Living in the present is a powerful self-care tool we can implement day to day, but how can we ditch regret that wants to hold on? Gratitude, of course!
Living in the present is a powerful self-care tool we can implement day to day, but how can we ditch regret that wants to hold on? Gratitude, of course.It’s easy to dwell on past mistakes—what we could have or should have done—but those experiences shape who we are. The trick is to use them to grow. One of the easiest and most profound ways to accept where you are in the here and now, and move forward with peace, is to practice gratitude.
By that I do not mean a fleeting moment of appreciation or an intellectual thought of “I’m grateful for that experience with him/her, because it made me who I am today…” then only to fall back into anger, resentment, regret, or longing. I mean accessing a deep inner experience of gratitude—one that can transform your entire state of being and uplift you in moments you feel down.
Gratitude and self-acceptance are key ingredients to radiant living and paving the way for healing, fulfilling, new relationships moving forward. It can be easy in the world of personal growth to get caught in over-analyzing our perceived past mistakes or hurt, but staying centered in the present moment and feeling truly grateful for everything you do have is a totally free and profound way to release your ties to regret.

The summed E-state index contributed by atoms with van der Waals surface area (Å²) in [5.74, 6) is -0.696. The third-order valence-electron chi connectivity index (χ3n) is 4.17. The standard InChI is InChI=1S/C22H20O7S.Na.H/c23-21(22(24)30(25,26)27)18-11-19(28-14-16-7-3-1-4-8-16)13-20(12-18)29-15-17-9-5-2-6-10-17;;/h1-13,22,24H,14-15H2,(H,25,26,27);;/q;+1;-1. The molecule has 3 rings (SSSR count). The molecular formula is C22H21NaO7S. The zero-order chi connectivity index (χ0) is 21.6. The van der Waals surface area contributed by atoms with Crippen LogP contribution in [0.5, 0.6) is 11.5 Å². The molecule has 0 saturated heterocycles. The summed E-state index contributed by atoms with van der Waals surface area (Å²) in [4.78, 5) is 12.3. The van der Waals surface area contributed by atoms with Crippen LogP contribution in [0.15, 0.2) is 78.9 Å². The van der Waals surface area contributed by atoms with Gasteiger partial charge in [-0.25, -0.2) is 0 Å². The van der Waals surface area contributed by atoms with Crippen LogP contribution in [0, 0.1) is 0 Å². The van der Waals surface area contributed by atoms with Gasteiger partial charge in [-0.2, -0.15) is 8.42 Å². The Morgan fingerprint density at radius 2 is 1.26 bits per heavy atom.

With that in mind, here are a few tips to stop regretting the things you can’t change and to focus instead on how to live now.
Here are 10 choices you can make to ditch regret in life and stop dwelling on the past:
1. Own your weirdness.
Embrace what makes you different, and use it to your advantage. You are the only you in the whole world. In terms of supply and demand, you’re a hot commodity—treat yourself as such! Be grateful for the experiences only you have had in your life that have shaped you into who you are today, and now the unique perspective you can offer to the world.
2. Relinquish self-consciousness.
It’s impossible to control other people’s opinions of you. You could spend your whole life trying to make a good impression and you’d still fail eventually. Stop wasting time trying to please people whose opinions matter less than your own. Make the choices that feel right to you, and your self-confidence will grow.
3. Follow the three-second rule.
Not that three-second rule. Any time you’re tempted to respond out of anger or pain, take three seconds to calm down and think about how you’ll feel if you hurt someone else. It’s never worth it, and it’ll save you a lot of future regret.
4. Don’t spend time with people you don’t like.
It sounds obvious, but how often do you attend parties or functions because you “should” attend? Time is our most precious resource and not to be wasted on activities or people we don’t love. At the end of their lives, people most often regret not having spent more time with their loved ones. Prioritize them now. You’ll always be glad you did.
5. Love your work.